We have been through this before. Well, almost.
In the 1960s, American and European cities were convulsed by riots and antiwar protests, and in the early 1970s the Watergate scandal threatened to derail American democracy. Then, as now, the Kremlin was jubilant as Western democracies seemed to teeter on the brink.
But soon enough, Americans were landing on the moon, the Vietnam War ended, Nixon was forced to resign, and it was the Soviet Union’s crumbling facade that could no longer disguise its own social rifts and divisions. Within the next two decades, Western democracies continued to thrive, if unevenly, while the Soviet Union lost its empire and itself fell apart.
A century ago, preparing the ground for the Bolshevik Revolution, Vladimir Lenin famously predicted that the chain of imperialism could be broken at one of its weaker links, Russia. Today, too, behind a seemingly resurgent Russia and its strongman leader lies a weak and fragile Russian state that may prove Lenin prescient again.
The Russian Federation has an economy overdependent on oil and gas; together with armaments, they account for 90 percent of its exports. With long-term economic prospects ever dimmer, Russian demographers are also warning that the country is about to enter a demographic crisis similar to the one in the 1990s. Even when there is a population growth, the numbers of the newborn vary dramatically depending on religion and ethnicity, with an average Muslim growth rate far exceeding the national average. If this trend continues, Russia is on track to become a majority-Muslim country in the middle of this century. Like Israel, Russia may one day face a choice between ruling over a predominantly Muslim population or giving sovereignty to its Muslim enclaves.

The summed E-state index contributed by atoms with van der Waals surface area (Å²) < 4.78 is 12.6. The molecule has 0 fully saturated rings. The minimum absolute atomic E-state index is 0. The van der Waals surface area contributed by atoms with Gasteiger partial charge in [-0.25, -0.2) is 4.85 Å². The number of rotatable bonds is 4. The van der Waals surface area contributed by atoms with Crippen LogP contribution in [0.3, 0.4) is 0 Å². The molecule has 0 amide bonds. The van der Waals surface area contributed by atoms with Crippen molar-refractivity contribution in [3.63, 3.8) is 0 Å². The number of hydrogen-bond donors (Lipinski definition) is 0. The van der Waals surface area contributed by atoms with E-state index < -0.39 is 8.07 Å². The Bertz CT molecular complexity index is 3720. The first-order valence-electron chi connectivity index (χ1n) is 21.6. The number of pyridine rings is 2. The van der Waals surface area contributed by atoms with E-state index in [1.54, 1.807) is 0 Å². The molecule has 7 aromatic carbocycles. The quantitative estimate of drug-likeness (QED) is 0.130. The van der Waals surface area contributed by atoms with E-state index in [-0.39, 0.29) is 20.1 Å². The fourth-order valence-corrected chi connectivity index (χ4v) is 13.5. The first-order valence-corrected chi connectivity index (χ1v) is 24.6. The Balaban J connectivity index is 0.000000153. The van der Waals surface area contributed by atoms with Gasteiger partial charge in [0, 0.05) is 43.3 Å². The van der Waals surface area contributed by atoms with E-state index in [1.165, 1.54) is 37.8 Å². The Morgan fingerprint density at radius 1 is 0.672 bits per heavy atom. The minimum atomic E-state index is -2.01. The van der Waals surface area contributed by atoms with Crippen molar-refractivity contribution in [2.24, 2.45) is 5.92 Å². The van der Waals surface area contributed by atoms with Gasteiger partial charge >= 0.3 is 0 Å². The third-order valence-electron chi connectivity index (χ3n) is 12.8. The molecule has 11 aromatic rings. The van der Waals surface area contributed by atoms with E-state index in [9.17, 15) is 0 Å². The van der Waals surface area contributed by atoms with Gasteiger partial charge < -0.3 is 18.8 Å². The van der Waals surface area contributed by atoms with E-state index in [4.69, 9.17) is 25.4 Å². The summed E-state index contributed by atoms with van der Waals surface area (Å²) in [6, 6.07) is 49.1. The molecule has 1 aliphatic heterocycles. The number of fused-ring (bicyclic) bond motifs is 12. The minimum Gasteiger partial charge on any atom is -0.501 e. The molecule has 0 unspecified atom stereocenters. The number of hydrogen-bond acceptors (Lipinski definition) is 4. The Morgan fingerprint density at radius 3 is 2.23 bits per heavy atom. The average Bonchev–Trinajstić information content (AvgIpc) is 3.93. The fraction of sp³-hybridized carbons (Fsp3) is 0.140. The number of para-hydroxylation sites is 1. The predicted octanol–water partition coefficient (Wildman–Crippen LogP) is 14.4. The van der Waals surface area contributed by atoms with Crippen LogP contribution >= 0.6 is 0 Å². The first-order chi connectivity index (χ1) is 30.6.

To forestall that possibility, two months ago the Russian parliament passed a law that would allow anyone who speaks Russian or has any connection to Russia and the former Soviet Union to become a Russian citizen. The goal is to increase Russia’s population by millions from among those living in neighboring countries and occupied territories. It is one indicator of how large a role Russia’s demographic crisis plays in Moscow’s expansionist ambitions toward neighbors that used to be part of the Soviet Union.
But attempts to increase Russia’s Slavic population do not help define Russian national identity, an existential question that has consumed many generations of educated Russians. It continues to raise questions about the sustainability of the Russian Federation, in which a multitude of ethnic and religious groups are spread across 21 republics and occupied Crimea.
“Who are we and why?” asks the protagonist in a recent novel, “Maidenhair,” by the Russian writer Mikhail Shishkin. Where does the Russian empire end and the Russian nation begin? On a global scale, what is Russia’s relationship to the West? These have always been the principal questions in Russia’s perennial search for its national identity, and still there is no clear answer in sight.